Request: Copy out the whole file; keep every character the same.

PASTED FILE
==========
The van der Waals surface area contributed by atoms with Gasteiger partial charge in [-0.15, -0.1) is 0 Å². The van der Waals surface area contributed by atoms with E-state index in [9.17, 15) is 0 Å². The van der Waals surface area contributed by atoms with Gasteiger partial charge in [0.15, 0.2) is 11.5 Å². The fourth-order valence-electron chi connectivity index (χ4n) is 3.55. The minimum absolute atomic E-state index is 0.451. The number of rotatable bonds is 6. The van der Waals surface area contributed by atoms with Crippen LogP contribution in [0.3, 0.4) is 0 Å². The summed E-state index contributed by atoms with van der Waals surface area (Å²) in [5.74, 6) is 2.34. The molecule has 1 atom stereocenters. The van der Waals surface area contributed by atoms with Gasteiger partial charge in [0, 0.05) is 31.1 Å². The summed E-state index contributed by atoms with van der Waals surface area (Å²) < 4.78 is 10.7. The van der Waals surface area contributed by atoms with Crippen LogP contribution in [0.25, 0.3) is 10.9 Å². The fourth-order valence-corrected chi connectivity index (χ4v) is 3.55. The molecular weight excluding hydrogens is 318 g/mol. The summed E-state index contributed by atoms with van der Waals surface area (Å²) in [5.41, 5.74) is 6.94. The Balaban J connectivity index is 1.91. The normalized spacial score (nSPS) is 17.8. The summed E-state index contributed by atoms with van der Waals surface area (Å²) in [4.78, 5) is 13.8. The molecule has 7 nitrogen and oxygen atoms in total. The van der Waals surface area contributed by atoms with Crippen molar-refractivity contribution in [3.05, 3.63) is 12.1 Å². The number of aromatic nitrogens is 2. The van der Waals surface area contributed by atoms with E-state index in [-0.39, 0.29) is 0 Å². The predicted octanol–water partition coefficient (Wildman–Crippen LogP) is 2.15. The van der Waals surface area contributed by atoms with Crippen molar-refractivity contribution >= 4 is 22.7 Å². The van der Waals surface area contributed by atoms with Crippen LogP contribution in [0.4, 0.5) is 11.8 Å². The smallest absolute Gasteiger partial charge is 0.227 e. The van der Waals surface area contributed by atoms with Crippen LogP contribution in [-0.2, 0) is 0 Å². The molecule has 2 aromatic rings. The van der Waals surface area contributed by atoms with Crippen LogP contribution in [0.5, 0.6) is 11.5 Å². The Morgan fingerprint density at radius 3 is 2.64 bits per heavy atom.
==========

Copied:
The van der Waals surface area contributed by atoms with Gasteiger partial charge in [-0.15, -0.1) is 0 Å². The van der Waals surface area contributed by atoms with E-state index in [9.17, 15) is 0 Å². The van der Waals surface area contributed by atoms with Gasteiger partial charge in [0.15, 0.2) is 11.5 Å². The fourth-order valence-electron chi connectivity index (χ4n) is 3.55. The minimum absolute atomic E-state index is 0.451. The number of rotatable bonds is 6. The van der Waals surface area contributed by atoms with Crippen LogP contribution in [0.3, 0.4) is 0 Å². The summed E-state index contributed by atoms with van der Waals surface area (Å²) in [5.74, 6) is 2.34. The molecule has 1 atom stereocenters. The van der Waals surface area contributed by atoms with Gasteiger partial charge in [0, 0.05) is 31.1 Å². The summed E-state index contributed by atoms with van der Waals surface area (Å²) < 4.78 is 10.7. The van der Waals surface area contributed by atoms with Crippen LogP contribution in [0.25, 0.3) is 10.9 Å². The fourth-order valence-corrected chi connectivity index (χ4v) is 3.55. The molecular weight excluding hydrogens is 318 g/mol. The summed E-state index contributed by atoms with van der Waals surface area (Å²) in [5.41, 5.74) is 6.94. The Balaban J connectivity index is 1.91. The normalized spacial score (nSPS) is 17.8. The summed E-state index contributed by atoms with van der Waals surface area (Å²) in [4.78, 5) is 13.8. The molecule has 7 nitrogen and oxygen atoms in total. The van der Waals surface area contributed by atoms with Crippen molar-refractivity contribution in [3.05, 3.63) is 12.1 Å². The number of aromatic nitrogens is 2. The van der Waals surface area contributed by atoms with E-state index in [-0.39, 0.29) is 0 Å². The predicted octanol–water partition coefficient (Wildman–Crippen LogP) is 2.15. The van der Waals surface area contributed by atoms with Crippen molar-refractivity contribution >= 4 is 22.7 Å². The van der Waals surface area contributed by atoms with Crippen LogP contribution in [0.4, 0.5) is 11.8 Å². The smallest absolute Gasteiger partial charge is 0.227 e. The van der Waals surface area contributed by atoms with Crippen LogP contribution in [-0.2, 0) is 0 Å². The molecule has 2 aromatic rings. The van der Waals surface area contributed by atoms with Crippen LogP contribution in [0.5, 0.6) is 11.5 Å². The Morgan fingerprint density at radius 3 is 2.64 bits per heavy atom.